Due to the shared border with China, Vietnam faced risks from the COVID-19 pandemic at the early stages of the outbreak. Good hygiene practices were considered an effective prevention method, but there were only minimal data on the effectiveness of hygiene practices against the pandemic at the community level. Thus, this study aims to assess hygiene practices in society by using a community-based survey. A cross-sectional study using survey monkey was conducted from December 2019 to February 2020. The Snowball sampling technique was used to recruit participants and exploratory factor analysis was applied to scrutinize the construct validity of the measurement. We used the Tobit regression model to assess the association. Hygiene in a high-risk environment and hygiene in the social and educational environment were two main factors after applying the EFA method. Participants grade community sanitation quite low (around 6 out of 10). Furthermore, the mean score of hygiene practice at a local level in a high-risk environment was slightly low at 6.0. The score of sanitation in the Central region (5.3) was quite low compared to the North (5.8) and the South (6.2). The most high-risk environment was construction, industrial zone and food safety. Moreover, younger respondents were more likely to report poorer hygiene practices in high-risk environments (Coefficient = −1.67; 95% CI = −3.03; −0.32) and social and educational environment (Coefficient = −1.29; 95% CI = −2.54; −0.04). Our study gives an insight into pandemic preparedness at the grassroots level. The findings suggest the necessity of specific communication education for society to improve the compliance of hygiene practices to prevent the spreading of COVID-19.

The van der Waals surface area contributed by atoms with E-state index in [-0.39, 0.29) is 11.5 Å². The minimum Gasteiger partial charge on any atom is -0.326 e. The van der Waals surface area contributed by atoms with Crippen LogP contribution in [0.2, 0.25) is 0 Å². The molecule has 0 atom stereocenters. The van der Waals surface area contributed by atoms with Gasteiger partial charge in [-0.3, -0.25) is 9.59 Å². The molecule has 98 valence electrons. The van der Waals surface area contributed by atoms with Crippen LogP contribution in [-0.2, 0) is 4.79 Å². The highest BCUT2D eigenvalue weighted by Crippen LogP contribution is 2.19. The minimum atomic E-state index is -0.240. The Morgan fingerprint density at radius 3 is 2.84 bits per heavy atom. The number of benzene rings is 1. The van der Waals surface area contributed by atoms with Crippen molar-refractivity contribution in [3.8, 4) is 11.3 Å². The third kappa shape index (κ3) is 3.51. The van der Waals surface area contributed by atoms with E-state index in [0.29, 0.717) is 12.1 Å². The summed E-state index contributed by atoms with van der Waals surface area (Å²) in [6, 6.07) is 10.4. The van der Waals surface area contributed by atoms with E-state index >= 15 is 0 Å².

Vietnam is a tropical country where many epidemic risks, including SARS in 2002, Avian Influenza A (H5N1) in 2004 (1), and Dengue (2), have occurred. These outbreaks not only affect population health directly but also have an impact on the economy and society. Since January 2020, Vietnam has faced the risk of COVID-19 case-importation from China, where new coronavirus (COVID-19) pandemic was booming (3). This new virus has affected human respiratory systems and caused severe acute respiratory syndrome (3). According to the most updated information, more than two million patients have been affected by COVID-19 globally, and nearly a hundred thousand people have died due to the infected of this virus (4). Europe was the region most affected, with 880,106 confirmed cases, followed by the Americas, with 573,940 confirmed cases reported by the World Health Organization (WHO) as of April 12, 2020 (4).